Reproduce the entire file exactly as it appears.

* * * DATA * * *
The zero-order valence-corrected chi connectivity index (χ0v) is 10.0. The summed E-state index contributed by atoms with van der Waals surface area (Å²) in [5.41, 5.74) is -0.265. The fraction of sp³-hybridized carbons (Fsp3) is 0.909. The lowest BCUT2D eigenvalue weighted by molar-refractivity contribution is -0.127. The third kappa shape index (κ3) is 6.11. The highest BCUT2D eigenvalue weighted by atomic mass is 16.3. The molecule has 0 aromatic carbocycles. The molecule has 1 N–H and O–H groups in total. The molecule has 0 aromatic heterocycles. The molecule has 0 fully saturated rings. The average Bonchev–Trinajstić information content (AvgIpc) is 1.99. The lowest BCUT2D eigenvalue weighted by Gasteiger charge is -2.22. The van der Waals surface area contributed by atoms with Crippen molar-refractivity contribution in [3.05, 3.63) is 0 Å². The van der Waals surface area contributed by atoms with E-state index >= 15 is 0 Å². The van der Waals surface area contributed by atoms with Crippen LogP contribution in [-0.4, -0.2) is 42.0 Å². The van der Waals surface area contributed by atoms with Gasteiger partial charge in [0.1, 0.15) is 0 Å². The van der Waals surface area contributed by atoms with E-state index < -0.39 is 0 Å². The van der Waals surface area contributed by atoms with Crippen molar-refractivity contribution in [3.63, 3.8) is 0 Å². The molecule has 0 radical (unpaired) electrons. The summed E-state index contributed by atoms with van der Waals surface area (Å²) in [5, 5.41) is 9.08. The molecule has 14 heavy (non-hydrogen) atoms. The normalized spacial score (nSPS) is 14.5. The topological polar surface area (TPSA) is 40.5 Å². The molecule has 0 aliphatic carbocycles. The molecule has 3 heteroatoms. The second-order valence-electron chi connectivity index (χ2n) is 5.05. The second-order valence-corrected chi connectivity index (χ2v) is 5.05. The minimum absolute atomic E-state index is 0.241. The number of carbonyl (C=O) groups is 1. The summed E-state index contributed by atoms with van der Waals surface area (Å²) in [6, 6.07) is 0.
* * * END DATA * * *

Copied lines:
The zero-order valence-corrected chi connectivity index (χ0v) is 10.0. The summed E-state index contributed by atoms with van der Waals surface area (Å²) in [5.41, 5.74) is -0.265. The fraction of sp³-hybridized carbons (Fsp3) is 0.909. The lowest BCUT2D eigenvalue weighted by molar-refractivity contribution is -0.127. The third kappa shape index (κ3) is 6.11. The highest BCUT2D eigenvalue weighted by atomic mass is 16.3. The molecule has 0 aromatic carbocycles. The molecule has 1 N–H and O–H groups in total. The molecule has 0 aromatic heterocycles. The molecule has 0 fully saturated rings. The average Bonchev–Trinajstić information content (AvgIpc) is 1.99. The lowest BCUT2D eigenvalue weighted by Gasteiger charge is -2.22. The van der Waals surface area contributed by atoms with Crippen molar-refractivity contribution in [3.05, 3.63) is 0 Å². The van der Waals surface area contributed by atoms with E-state index >= 15 is 0 Å². The van der Waals surface area contributed by atoms with Crippen LogP contribution in [-0.4, -0.2) is 42.0 Å². The van der Waals surface area contributed by atoms with Gasteiger partial charge in [0.1, 0.15) is 0 Å². The van der Waals surface area contributed by atoms with E-state index < -0.39 is 0 Å². The van der Waals surface area contributed by atoms with Crippen molar-refractivity contribution in [3.63, 3.8) is 0 Å². The molecule has 0 radical (unpaired) electrons. The summed E-state index contributed by atoms with van der Waals surface area (Å²) in [5, 5.41) is 9.08. The molecule has 14 heavy (non-hydrogen) atoms. The normalized spacial score (nSPS) is 14.5. The topological polar surface area (TPSA) is 40.5 Å². The molecule has 0 aliphatic carbocycles. The molecule has 3 heteroatoms. The second-order valence-electron chi connectivity index (χ2n) is 5.05. The second-order valence-corrected chi connectivity index (χ2v) is 5.05. The minimum absolute atomic E-state index is 0.241. The number of carbonyl (C=O) groups is 1. The summed E-state index contributed by atoms with van der Waals surface area (Å²) in [6, 6.07) is 0.